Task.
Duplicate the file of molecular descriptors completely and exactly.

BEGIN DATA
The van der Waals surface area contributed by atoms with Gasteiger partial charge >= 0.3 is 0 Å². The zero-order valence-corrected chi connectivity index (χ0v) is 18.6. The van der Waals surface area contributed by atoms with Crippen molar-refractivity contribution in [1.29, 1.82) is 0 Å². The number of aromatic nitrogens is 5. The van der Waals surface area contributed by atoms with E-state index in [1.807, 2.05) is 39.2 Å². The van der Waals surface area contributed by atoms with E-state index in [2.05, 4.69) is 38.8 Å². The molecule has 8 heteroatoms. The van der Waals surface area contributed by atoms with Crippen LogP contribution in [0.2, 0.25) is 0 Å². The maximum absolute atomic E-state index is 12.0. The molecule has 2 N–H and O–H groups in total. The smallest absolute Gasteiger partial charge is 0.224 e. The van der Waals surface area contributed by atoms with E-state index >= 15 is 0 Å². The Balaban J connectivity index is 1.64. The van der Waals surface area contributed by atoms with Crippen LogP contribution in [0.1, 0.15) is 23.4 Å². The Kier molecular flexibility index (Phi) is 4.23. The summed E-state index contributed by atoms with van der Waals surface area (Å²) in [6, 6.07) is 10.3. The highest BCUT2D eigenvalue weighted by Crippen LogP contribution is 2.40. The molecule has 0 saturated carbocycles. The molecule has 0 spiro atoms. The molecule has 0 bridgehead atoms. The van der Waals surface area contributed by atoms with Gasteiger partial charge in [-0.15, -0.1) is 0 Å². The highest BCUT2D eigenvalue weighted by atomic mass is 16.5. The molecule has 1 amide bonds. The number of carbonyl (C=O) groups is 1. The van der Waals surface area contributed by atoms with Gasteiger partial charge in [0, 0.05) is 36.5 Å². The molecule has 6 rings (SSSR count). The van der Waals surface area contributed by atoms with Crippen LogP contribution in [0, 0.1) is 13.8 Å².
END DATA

The van der Waals surface area contributed by atoms with Gasteiger partial charge >= 0.3 is 0 Å². The zero-order valence-corrected chi connectivity index (χ0v) is 18.6. The van der Waals surface area contributed by atoms with Crippen molar-refractivity contribution in [1.29, 1.82) is 0 Å². The number of aromatic nitrogens is 5. The van der Waals surface area contributed by atoms with E-state index in [1.807, 2.05) is 39.2 Å². The van der Waals surface area contributed by atoms with E-state index in [2.05, 4.69) is 38.8 Å². The molecule has 8 heteroatoms. The van der Waals surface area contributed by atoms with Crippen LogP contribution in [0.2, 0.25) is 0 Å². The maximum absolute atomic E-state index is 12.0. The molecule has 2 N–H and O–H groups in total. The smallest absolute Gasteiger partial charge is 0.224 e. The van der Waals surface area contributed by atoms with E-state index >= 15 is 0 Å². The Balaban J connectivity index is 1.64. The van der Waals surface area contributed by atoms with Crippen LogP contribution in [0.1, 0.15) is 23.4 Å². The Kier molecular flexibility index (Phi) is 4.23. The summed E-state index contributed by atoms with van der Waals surface area (Å²) in [6, 6.07) is 10.3. The highest BCUT2D eigenvalue weighted by Crippen LogP contribution is 2.40. The molecule has 0 saturated carbocycles. The molecule has 0 spiro atoms. The molecule has 0 bridgehead atoms. The van der Waals surface area contributed by atoms with Gasteiger partial charge in [-0.15, -0.1) is 0 Å². The highest BCUT2D eigenvalue weighted by atomic mass is 16.5. The molecule has 1 amide bonds. The number of carbonyl (C=O) groups is 1. The van der Waals surface area contributed by atoms with Gasteiger partial charge in [0, 0.05) is 36.5 Å². The molecule has 6 rings (SSSR count). The van der Waals surface area contributed by atoms with Crippen LogP contribution in [0, 0.1) is 13.8 Å².